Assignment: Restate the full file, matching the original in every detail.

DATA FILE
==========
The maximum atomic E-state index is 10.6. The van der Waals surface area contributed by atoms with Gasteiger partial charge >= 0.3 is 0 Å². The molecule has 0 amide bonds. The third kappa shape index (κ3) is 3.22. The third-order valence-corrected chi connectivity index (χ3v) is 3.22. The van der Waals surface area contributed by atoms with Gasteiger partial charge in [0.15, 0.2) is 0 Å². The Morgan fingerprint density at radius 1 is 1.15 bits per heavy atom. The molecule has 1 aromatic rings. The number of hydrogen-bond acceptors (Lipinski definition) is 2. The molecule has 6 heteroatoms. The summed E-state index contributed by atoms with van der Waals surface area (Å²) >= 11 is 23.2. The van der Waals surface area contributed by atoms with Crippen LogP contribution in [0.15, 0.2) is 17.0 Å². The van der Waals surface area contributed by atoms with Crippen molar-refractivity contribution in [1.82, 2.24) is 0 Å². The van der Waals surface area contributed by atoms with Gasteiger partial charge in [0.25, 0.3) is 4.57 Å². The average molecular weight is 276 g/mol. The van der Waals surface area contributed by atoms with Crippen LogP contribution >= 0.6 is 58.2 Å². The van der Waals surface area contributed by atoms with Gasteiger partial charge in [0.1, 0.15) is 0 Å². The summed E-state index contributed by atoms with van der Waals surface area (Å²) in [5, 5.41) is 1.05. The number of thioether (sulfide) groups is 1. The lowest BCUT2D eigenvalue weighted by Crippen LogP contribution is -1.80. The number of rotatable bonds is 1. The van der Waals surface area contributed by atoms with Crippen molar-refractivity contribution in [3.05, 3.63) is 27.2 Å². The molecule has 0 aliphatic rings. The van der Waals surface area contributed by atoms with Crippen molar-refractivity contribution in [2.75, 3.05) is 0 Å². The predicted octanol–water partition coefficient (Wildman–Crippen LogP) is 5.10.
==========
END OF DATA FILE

The maximum atomic E-state index is 10.6. The van der Waals surface area contributed by atoms with Gasteiger partial charge >= 0.3 is 0 Å². The molecule has 0 amide bonds. The third kappa shape index (κ3) is 3.22. The third-order valence-corrected chi connectivity index (χ3v) is 3.22. The van der Waals surface area contributed by atoms with Gasteiger partial charge in [0.15, 0.2) is 0 Å². The Morgan fingerprint density at radius 1 is 1.15 bits per heavy atom. The molecule has 1 aromatic rings. The number of hydrogen-bond acceptors (Lipinski definition) is 2. The molecule has 6 heteroatoms. The summed E-state index contributed by atoms with van der Waals surface area (Å²) >= 11 is 23.2. The van der Waals surface area contributed by atoms with Crippen LogP contribution in [0.15, 0.2) is 17.0 Å². The van der Waals surface area contributed by atoms with Crippen molar-refractivity contribution in [1.82, 2.24) is 0 Å². The van der Waals surface area contributed by atoms with Gasteiger partial charge in [0.25, 0.3) is 4.57 Å². The average molecular weight is 276 g/mol. The van der Waals surface area contributed by atoms with Crippen LogP contribution >= 0.6 is 58.2 Å². The van der Waals surface area contributed by atoms with Gasteiger partial charge in [0.1, 0.15) is 0 Å². The summed E-state index contributed by atoms with van der Waals surface area (Å²) in [5, 5.41) is 1.05. The number of thioether (sulfide) groups is 1. The lowest BCUT2D eigenvalue weighted by Crippen LogP contribution is -1.80. The number of rotatable bonds is 1. The van der Waals surface area contributed by atoms with Crippen molar-refractivity contribution in [3.05, 3.63) is 27.2 Å². The molecule has 0 aliphatic rings. The van der Waals surface area contributed by atoms with Crippen molar-refractivity contribution in [2.75, 3.05) is 0 Å². The predicted octanol–water partition coefficient (Wildman–Crippen LogP) is 5.10.